“Oh, they’re up here,” he replied, with a knowing nod of his head,—one of the inimitable gestures peculiar to his strong personality,—and indicating a particular spot at the top of his cerebellum; “they would have to be there or I would n’t be what I am. A musician must know how to think even if he can’t tell what he’s thinking except through his instrument, which is his best tongue. Tell your readers for Heinrich that if they want to be musicians they must be born to it first of all, then they must study for it; but not only on the technical side—that is another fault. Music must express—it must tell something, or what is it for? Why, if when I go on to the stage my mind was on how my fingers are to be held, and whether my soft palate hung up or down, do you suppose I could ever give the big programmes I do, accompanying myself to those tremendous songs I sing? Never! so long as I live. If people have to think about those things they are not ready for the public and ought to sit in the audience. There is the deeply poetic side of music, which Americans are only beginning to understand. When I go on the stage I am full of something to say. My music must say these things for me, just as I try to tell what the great composers thought. If music is not a language, it is nothing. Tell them all to feel and think music—yes, feel it and think it; then everybody will want to hear them.”

“Have you cultivated the unusual memory you have?” I asked him, as he relapsed into his chair and to his cigar after his last emphatic reply.

“No. No more than practice cultivates anything. Both memory and sight-reading were gifts with me. I can hardly remember when I could not read any instrumental or vocal score at sight, and just the same with memorizing. About as soon as I know music I remember it. I seldom forget. I remember, after I had been teaching the piano for very little money, and had failed in every effort to make myself known over here, in the year of 1882 I made up my mind over night to go to New York and make a last attempt—this time with my voice. I went to Walter Damrosch’s father,—kind old Damrosch,—trembling in my boots. He said, ‘Well, young man, what will you sing or play for me?’ ‘I did n’t bring anything along,’ I said, ‘but I can do anything at sight you would like to hear.’ He did n’t believe me, but after he brought out some big things which I read right off as though I had known them all my life, he not only believed me but gave me engagements at once; and so I got my start in America through Damrosch. I have never enjoyed all the money I have made since as I did that first seventy-five dollars Damrosch paid me. When he offered it I said, ‘What! Me! Seventy-five dollars to me for singing! Gott in Himmel!’ His first good pay is mighty sweet to the poor artist, because it means recognition as well as money.”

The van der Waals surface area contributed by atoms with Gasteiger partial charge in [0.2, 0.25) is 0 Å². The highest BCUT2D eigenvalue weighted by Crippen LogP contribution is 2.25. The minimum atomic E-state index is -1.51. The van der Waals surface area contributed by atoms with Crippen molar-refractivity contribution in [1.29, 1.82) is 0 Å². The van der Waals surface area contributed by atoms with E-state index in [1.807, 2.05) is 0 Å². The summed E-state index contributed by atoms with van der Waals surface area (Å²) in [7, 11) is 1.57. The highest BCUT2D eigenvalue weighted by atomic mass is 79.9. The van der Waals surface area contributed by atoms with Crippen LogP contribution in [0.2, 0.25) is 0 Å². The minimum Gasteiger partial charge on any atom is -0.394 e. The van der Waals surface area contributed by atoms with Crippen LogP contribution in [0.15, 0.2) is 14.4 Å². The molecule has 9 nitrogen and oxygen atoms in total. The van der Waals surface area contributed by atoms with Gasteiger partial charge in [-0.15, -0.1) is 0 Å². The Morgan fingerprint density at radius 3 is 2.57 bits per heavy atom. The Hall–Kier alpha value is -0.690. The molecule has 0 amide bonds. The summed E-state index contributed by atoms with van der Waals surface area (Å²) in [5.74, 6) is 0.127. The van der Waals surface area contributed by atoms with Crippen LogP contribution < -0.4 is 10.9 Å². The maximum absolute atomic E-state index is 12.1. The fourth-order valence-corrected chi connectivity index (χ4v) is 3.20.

Mr. Heinrich paused, and seemed to be feeling again that first keen pleasure of appreciation, than which there is nothing sweeter in all life. It is the child in us, always wishing to stand at the head of the class, proudly receiving the prize for which we have worked.

“I believe in art for the people—I mean art that they can understand,” he went on. “All people understand what they know under the name of ‘expression,’ and I say again no man is an artist who has not that gift of expression. They may not understand the mechanical forms and all that, but they always understand the meaning—if any meaning is conveyed to them. Art is not a cold, lifeless thing to be put away off and adored. No! A man must take art to his heart if he is to love her. Now, I’ll have more thoughts than I’ll know what to do with if you urge me on this way. We’ll end this by your presenting my compliments to your readers, and telling them I, the foreign musician, love them and their country; the country that is fast becoming as truly musical as my own Fatherland—and do n’t forget to say good-by to them all, but add auf Wiedersehen, because I shall surely meet some of them in my recital wanderings.”

About Mr. Heinrich’s music there is always that wonderful spontaneity and variety of temperamental expression which, as he says, marks the musician in contradistinction to the performer of music. It makes no difference to what kind of an audience he appears, whether it be metropolitan, self-sufficient, hypercritical, or provincial, easily-pleased, uneducated musically, that poetic, natural, almost childlike element in the man and his music strikes home to their sympathies and intuitive comprehension. The Listener has watched every kind of an audience listen to Mr. Heinrich, but has never yet seen one to which he did not appeal in this way, and I emphasize this fact by way of urging upon teachers and students the absolute necessity for national temperamental development if we ever hope to produce such music and musicians as those who come to us from the old world. Music is still too much of an artifice with us, not yet enough of an art. We neglect the natural in running after the artificial, but, as Mr. Heinrich says, “it will come,” and the best evidence The Listener has ever received of this happy probability is Mr. Heinrich’s account of how his recitals are received at the present day, showing clearly racial progress in the art, indicating an intimate future understanding after several more generations have listened to such music as his with score in hand.

Mr. Heinrich, and a few others like him from his Fatherland, have helped to put us where we are now, and I hereby acknowledge The Listener’s share of the debt of gratitude we owe them.